US vs. Russia: “I don’t think anyone would survive such a conflict,” – Vladimir Putin
No country on earth would survive should the world’s most powerful nuclear states unleash their atomic weapons, Vladimir Putin has said. His remarks form part of a series of interviews with American film director Oliver Stone.
The question of whether the human race would survive a potential global nuclear war has tormented the minds of generations, and indeed Stone, who wondered if the Russian president believes the US might emerge victorious if such a conflict were to break out.
“In a hot war is the US dominant?” the American director asked the Russian president.
“I don’t think anyone would survive such a conflict,” Putin replied in a short Showtime teaser, a precursor to a documentary titled ‘The Putin Interviews’ that will be aired next week.
Putin added that the North Atlantic Treaty Organization (NATO) is constantly looking for an enemy to justify its existence.
“There is no longer an Eastern Bloc, no more Soviet Union. Therefore, why does NATO keep existing? My impression is that in order to justify its existence, NATO has a need of an external foe, there is a constant search for the foe, or some acts of provocation to name someone as an adversary.”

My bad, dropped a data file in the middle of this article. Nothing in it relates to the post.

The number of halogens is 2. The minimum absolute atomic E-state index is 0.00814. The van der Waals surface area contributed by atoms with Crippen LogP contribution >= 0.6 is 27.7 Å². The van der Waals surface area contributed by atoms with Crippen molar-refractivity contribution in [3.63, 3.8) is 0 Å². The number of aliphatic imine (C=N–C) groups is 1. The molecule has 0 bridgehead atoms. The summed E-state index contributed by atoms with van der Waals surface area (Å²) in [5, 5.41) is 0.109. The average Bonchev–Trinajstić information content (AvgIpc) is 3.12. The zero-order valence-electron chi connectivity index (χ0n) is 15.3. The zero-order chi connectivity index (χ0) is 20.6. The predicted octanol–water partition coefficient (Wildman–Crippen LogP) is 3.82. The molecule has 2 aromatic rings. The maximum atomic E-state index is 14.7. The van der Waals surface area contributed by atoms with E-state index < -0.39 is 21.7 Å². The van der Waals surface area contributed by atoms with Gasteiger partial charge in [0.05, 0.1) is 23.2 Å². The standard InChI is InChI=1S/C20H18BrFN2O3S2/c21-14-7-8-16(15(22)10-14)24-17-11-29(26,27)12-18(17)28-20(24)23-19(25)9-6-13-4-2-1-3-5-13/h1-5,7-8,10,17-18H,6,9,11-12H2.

“Once a country becomes a NATO member, it is hard to resist the pressures of the US. And all of a sudden any weapons system can be placed in this country. An anti-ballistic missile system, new military bases and if need be, new offensive systems,” Putin explained.
Russia, Putin says, is forced to take countermeasures over the ever-increasing NATO threat and armed military build-up on Russia’s borders.
“We have to aim our missile systems at facilities that are threatening us. The situation becomes more tense,” Putin said.
However, Putin said that the hope for normalization of the Russia-US relations still exists.
Stone then asks if there’s “any hope of change” in US-Russian relations, which both countries have acknowledged are at the lowest point since the Cold War.
“There is always hope. Until they are ready to bring us to the cemetery and bury us,” Putin replied.
According to the US media reports, as part of the preparations to the interview, Stone and Putin watched the film “Dr. Strangelove or: How I Learned to Stop Worrying and Love the Bomb” of 1964 by the US filmmaker Stanley Kubrick about a nuclear conflict between the United States and the Soviet Union. The Russian leader said in an interview as cited by The Daily Beast news outlet that Kubrick foresaw some contemporary issues from a technical point of view however the idea of a retaliatory weapon had become even more dangerous today with more sophisticated and complex weapons elaborated.